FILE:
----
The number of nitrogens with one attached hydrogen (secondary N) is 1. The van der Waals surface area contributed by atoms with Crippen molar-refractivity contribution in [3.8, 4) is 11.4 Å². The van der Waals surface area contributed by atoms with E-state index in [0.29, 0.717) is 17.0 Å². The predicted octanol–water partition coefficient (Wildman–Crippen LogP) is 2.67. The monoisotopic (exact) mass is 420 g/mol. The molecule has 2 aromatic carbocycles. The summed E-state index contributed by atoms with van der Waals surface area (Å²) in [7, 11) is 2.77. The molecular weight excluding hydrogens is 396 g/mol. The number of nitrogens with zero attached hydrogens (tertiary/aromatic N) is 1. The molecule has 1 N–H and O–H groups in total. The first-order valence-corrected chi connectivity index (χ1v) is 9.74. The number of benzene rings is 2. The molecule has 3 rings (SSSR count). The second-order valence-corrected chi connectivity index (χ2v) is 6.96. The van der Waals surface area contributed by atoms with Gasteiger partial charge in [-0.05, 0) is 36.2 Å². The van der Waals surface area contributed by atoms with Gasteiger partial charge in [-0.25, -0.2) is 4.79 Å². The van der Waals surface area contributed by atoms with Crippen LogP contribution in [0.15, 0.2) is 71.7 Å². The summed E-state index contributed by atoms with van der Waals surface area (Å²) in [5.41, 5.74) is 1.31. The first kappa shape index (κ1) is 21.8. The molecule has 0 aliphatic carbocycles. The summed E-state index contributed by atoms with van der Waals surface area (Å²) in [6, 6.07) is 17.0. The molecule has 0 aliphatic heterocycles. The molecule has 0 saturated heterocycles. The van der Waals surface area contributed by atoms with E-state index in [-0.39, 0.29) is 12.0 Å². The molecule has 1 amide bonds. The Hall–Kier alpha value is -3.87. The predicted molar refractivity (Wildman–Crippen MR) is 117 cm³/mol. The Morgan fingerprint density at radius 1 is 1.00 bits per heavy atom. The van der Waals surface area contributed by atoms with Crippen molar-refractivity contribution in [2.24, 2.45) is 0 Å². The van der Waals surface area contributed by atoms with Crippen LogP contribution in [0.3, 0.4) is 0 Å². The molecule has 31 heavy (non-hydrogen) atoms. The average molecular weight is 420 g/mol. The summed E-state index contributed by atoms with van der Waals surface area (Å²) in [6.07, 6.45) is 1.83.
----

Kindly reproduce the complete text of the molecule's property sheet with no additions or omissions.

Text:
The number of nitrogens with one attached hydrogen (secondary N) is 1. The van der Waals surface area contributed by atoms with Crippen molar-refractivity contribution in [3.8, 4) is 11.4 Å². The van der Waals surface area contributed by atoms with E-state index in [0.29, 0.717) is 17.0 Å². The predicted octanol–water partition coefficient (Wildman–Crippen LogP) is 2.67. The monoisotopic (exact) mass is 420 g/mol. The molecule has 2 aromatic carbocycles. The summed E-state index contributed by atoms with van der Waals surface area (Å²) in [7, 11) is 2.77. The molecular weight excluding hydrogens is 396 g/mol. The number of nitrogens with zero attached hydrogens (tertiary/aromatic N) is 1. The molecule has 1 N–H and O–H groups in total. The first-order valence-corrected chi connectivity index (χ1v) is 9.74. The number of benzene rings is 2. The molecule has 3 rings (SSSR count). The second-order valence-corrected chi connectivity index (χ2v) is 6.96. The van der Waals surface area contributed by atoms with Gasteiger partial charge in [-0.05, 0) is 36.2 Å². The van der Waals surface area contributed by atoms with Gasteiger partial charge in [-0.25, -0.2) is 4.79 Å². The van der Waals surface area contributed by atoms with Crippen LogP contribution in [0.15, 0.2) is 71.7 Å². The summed E-state index contributed by atoms with van der Waals surface area (Å²) in [5.41, 5.74) is 1.31. The first kappa shape index (κ1) is 21.8. The molecule has 0 aliphatic carbocycles. The summed E-state index contributed by atoms with van der Waals surface area (Å²) in [6, 6.07) is 17.0. The molecule has 0 aliphatic heterocycles. The molecule has 0 saturated heterocycles. The van der Waals surface area contributed by atoms with E-state index in [-0.39, 0.29) is 12.0 Å². The molecule has 1 amide bonds. The Hall–Kier alpha value is -3.87. The predicted molar refractivity (Wildman–Crippen MR) is 117 cm³/mol. The Morgan fingerprint density at radius 1 is 1.00 bits per heavy atom. The van der Waals surface area contributed by atoms with Crippen molar-refractivity contribution in [2.24, 2.45) is 0 Å². The van der Waals surface area contributed by atoms with Crippen LogP contribution in [0.3, 0.4) is 0 Å². The molecule has 31 heavy (non-hydrogen) atoms. The average molecular weight is 420 g/mol. The summed E-state index contributed by atoms with van der Waals surface area (Å²) in [6.07, 6.45) is 1.83.